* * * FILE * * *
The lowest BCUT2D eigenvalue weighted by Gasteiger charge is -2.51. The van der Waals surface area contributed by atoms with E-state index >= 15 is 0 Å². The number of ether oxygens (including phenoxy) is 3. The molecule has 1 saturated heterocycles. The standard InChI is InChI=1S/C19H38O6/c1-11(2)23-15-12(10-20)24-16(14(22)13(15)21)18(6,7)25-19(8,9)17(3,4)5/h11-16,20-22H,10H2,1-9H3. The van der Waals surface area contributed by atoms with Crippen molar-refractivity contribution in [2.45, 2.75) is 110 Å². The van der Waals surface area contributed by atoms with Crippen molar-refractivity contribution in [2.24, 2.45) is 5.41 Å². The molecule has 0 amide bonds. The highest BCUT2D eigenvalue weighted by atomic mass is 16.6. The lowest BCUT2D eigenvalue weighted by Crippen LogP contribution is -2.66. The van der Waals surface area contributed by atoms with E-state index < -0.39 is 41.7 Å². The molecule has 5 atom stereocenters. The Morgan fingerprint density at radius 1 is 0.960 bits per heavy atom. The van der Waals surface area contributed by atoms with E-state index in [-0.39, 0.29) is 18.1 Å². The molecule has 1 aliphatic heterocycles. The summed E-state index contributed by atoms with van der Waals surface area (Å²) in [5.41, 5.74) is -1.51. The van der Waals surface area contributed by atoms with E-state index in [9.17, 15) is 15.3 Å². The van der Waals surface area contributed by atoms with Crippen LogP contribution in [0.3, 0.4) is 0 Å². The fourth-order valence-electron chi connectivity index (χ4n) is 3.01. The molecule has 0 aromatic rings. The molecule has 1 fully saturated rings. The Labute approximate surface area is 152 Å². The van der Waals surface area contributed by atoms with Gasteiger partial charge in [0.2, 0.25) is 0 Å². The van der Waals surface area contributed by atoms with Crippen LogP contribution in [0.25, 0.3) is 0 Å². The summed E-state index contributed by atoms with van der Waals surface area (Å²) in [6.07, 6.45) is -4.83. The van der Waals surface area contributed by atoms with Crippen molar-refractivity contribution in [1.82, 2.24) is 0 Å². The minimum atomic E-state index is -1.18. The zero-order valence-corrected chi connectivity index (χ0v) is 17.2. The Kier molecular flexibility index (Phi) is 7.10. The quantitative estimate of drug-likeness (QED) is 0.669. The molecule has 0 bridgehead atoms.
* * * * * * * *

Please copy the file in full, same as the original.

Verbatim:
The lowest BCUT2D eigenvalue weighted by Gasteiger charge is -2.51. The van der Waals surface area contributed by atoms with E-state index >= 15 is 0 Å². The number of ether oxygens (including phenoxy) is 3. The molecule has 1 saturated heterocycles. The standard InChI is InChI=1S/C19H38O6/c1-11(2)23-15-12(10-20)24-16(14(22)13(15)21)18(6,7)25-19(8,9)17(3,4)5/h11-16,20-22H,10H2,1-9H3. The van der Waals surface area contributed by atoms with Crippen molar-refractivity contribution in [2.45, 2.75) is 110 Å². The van der Waals surface area contributed by atoms with Crippen molar-refractivity contribution in [2.24, 2.45) is 5.41 Å². The molecule has 0 amide bonds. The highest BCUT2D eigenvalue weighted by atomic mass is 16.6. The lowest BCUT2D eigenvalue weighted by Crippen LogP contribution is -2.66. The van der Waals surface area contributed by atoms with E-state index < -0.39 is 41.7 Å². The molecule has 5 atom stereocenters. The Morgan fingerprint density at radius 1 is 0.960 bits per heavy atom. The van der Waals surface area contributed by atoms with E-state index in [-0.39, 0.29) is 18.1 Å². The molecule has 1 aliphatic heterocycles. The summed E-state index contributed by atoms with van der Waals surface area (Å²) in [5.41, 5.74) is -1.51. The van der Waals surface area contributed by atoms with E-state index in [9.17, 15) is 15.3 Å². The van der Waals surface area contributed by atoms with Crippen LogP contribution in [0.3, 0.4) is 0 Å². The fourth-order valence-electron chi connectivity index (χ4n) is 3.01. The molecule has 0 aromatic rings. The molecule has 1 fully saturated rings. The Labute approximate surface area is 152 Å². The van der Waals surface area contributed by atoms with Gasteiger partial charge in [0.2, 0.25) is 0 Å². The van der Waals surface area contributed by atoms with Crippen LogP contribution in [0.25, 0.3) is 0 Å². The summed E-state index contributed by atoms with van der Waals surface area (Å²) in [6.07, 6.45) is -4.83. The van der Waals surface area contributed by atoms with Crippen molar-refractivity contribution in [1.82, 2.24) is 0 Å². The minimum atomic E-state index is -1.18. The zero-order valence-corrected chi connectivity index (χ0v) is 17.2. The Kier molecular flexibility index (Phi) is 7.10. The quantitative estimate of drug-likeness (QED) is 0.669. The molecule has 0 bridgehead atoms.